She wanted to ask for help, but didn’t have any real friends of her own and she didn’t want to talk to anyone who already knew Abdullah, they probably wouldn’t believe her anyway – who was she but a young revert who didn’t know much? She could see what they thought of her, with their averted eyes and their hushed whispers every time she entered the room. It was tortuous to be shunned and misunderstood by those she had expected help from – “Isn’t this the ummah that is supposed to help me?” she would cry out in her moments of anguish. Maybe this was all a mistake
. Maybe I don’t belong here. Maybe Allaah doesn’t love me…
Then she came across Solace through a chance visit to the masjid, where the orange flyer with the image of a sister with her arm around another sister caught her eye. She didn’t know what to expect, but when she heard the voice of her support worker on the phone, the flood gates of pain were released finally to a place where they would be safe. After her shahaadah, it was the most important turning point of her life.
Many sisters who come to Solace are victims of domestic violence. They are not only abandoned and shunned, but are beaten, tortured and abused.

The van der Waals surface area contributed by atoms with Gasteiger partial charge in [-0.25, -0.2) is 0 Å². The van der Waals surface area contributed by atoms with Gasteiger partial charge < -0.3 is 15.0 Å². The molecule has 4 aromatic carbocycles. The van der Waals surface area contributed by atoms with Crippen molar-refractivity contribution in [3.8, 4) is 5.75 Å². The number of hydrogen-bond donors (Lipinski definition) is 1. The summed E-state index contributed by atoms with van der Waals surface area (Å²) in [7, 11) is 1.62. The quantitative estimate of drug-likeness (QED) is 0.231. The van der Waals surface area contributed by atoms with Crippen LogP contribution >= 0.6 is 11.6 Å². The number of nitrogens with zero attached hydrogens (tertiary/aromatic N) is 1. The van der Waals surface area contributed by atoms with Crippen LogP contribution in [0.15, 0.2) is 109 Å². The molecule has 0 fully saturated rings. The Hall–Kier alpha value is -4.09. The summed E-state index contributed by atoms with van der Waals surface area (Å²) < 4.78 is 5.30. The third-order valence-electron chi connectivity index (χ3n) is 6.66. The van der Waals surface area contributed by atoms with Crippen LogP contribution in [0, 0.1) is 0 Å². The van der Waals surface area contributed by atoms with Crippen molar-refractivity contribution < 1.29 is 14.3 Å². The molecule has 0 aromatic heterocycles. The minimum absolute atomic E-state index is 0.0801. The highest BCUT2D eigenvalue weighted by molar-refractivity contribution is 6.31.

They need your help. We need your help to help them.
This Ramadan, we’re asking you to give them solace, through the following ways:
- Be a Monthly Donor
- Make a Single Donation
- Help Build Services
- Donate your Zakat
- Sponsor a Mum and Her Children
- Sponsor a Revert Sister
- Sponsor a Will
- Give an Eid Gift
Sisters like Nirali need your help.
Support revert sisters in difficulty this Ramadan: givesolace.uk/behersolace
Disclaimer: These stories are derived from multiple real stories to depict real-life events and circumstances experienced by revert sisters. While the stories are based on real-life events, none of the stories belong or refer to one particular person. Full anonymity and confidentiality has been upheld in the writing of Revert Stories. Solace takes the privacy of its service users seriously. All names, characters, locations and events have been changed.
This Revert Story was written by Romina.